Brain: Multiple contacts are key to synapse formation

An integral mechanism of memory foundation is the formation of additional contacts between neurons in the brain. However, until now it was not known what conditions lead to the development of such synapses and how they are stabilized once created. By studying mathematical models, the scientists found a simple explanation for how and when synapses form -- or disappear -- in the brain. The scientists investigated the hypothesis that synapses between nerve cells strengthen if they are active in quick succession. New regulator discovered for information transfer in the brain. The protein mSYD1 has a key function in transmitting information between neurons. This was recently discovered by the research group of Prof Peter Scheiffele at the Biozentrum, University of Basel. The findings of the investigations have been published in the scientific journal Neuron.

Synapses are the most important sites of information transfer between neurons. The functioning of our brain is based on the ability of the synapses to release neurotransmitter substances in a fraction of a second, so that neuronal signals can be rapidly propagated and integrated. Communication problems in the brain. For brain cells to communicate, the contacts to each other must function. The protein molecule neuroligin-1 plays an important role in this as it stimulates the necessary maturation processes at the contact sites (synapses) of the nerves. A synaptic maturation disorder is possibly involved in the development of autism.

Dr. Thomas Dresbach and his team from the Institute for Anatomy and Cell Biology at the University of Heidelberg, in cooperation with the study group led by Professor Dr. The Whole Brain Atlas. 10 Things You Didn't Know About the Brain. Neil Burgess: How your brain tells you where you are. Explore the Brain and Mind - Mapping the Brain. The cerebrum is divided into two hemispheres — the right hemisphere and the left hemisphere. Bridging the two hemispheres is a bundle of fibers called the corpus callosum. The two hemispheres communicate with one another across the corpus callosum. Covering the outermost layer of the cerebrum is a sheet of tissue called the cerebral cortex. Because of its gray color, the cerebral cortex is often referred to as gray matter. Nuts and Bolts the neuron. A single neuron may be connected to as many as 200 000 others, via junctions called synapses.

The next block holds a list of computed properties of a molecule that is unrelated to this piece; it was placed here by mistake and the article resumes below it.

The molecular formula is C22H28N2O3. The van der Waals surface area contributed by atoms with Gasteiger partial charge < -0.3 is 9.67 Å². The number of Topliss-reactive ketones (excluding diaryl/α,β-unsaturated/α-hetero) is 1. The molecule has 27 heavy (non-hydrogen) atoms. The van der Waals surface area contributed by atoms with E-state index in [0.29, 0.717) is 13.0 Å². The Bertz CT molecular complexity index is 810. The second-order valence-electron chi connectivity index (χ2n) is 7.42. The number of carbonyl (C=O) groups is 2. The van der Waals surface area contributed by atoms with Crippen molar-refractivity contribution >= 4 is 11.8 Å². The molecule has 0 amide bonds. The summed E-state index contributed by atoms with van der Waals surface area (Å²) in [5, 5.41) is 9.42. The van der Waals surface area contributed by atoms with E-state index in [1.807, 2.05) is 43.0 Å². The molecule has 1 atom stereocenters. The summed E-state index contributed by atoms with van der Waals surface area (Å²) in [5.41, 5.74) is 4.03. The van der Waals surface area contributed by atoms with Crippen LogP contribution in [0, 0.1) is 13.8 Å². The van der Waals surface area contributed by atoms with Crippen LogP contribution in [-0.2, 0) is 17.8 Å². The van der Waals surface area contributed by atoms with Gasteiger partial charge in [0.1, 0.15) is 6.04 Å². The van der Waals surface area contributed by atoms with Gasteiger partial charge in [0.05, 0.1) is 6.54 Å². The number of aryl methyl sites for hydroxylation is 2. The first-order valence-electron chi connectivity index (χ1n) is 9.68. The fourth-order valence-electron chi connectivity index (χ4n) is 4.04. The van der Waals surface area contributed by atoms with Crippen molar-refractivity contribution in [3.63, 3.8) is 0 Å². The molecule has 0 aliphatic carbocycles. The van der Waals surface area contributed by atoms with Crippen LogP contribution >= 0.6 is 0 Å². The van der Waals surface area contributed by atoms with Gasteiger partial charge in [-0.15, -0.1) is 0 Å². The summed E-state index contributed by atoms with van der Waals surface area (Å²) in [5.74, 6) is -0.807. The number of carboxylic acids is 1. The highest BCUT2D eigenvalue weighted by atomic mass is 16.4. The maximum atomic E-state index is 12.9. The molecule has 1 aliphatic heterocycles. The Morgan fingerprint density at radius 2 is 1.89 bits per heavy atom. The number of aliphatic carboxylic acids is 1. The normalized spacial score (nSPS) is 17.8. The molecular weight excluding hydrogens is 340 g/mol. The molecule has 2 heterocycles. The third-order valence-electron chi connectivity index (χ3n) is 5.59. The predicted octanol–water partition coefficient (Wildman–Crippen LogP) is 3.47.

They form an extensive network throughout the body, and can transmit signals at speeds of 100 metres per second. Induction: The Making of a Neuron. Neurons: A Curious Collection of Shapes and Sizes. Like blood, liver, muscle, and other body cells, neurons have an outer membrane, a nucleus, and smaller structures called organelles that perform important functions. But neurons also have something other cells don’t: highly complex extensions called dendrites and axons that transport electrical and chemical messages in and out of the cell, enabling neurons to communicate with one another with incredible speed and precision. The intricate branches, or arbors, of these extensions are what give neurons their beautifully strange and varied shapes. Dendrite arbors, for example, make some neurons look like sea coral, others like spider webs, and still others like round balls of tumbleweed. Axonal arbors are equally diverse. They can have a simple T shape and be quite short (less than one inch).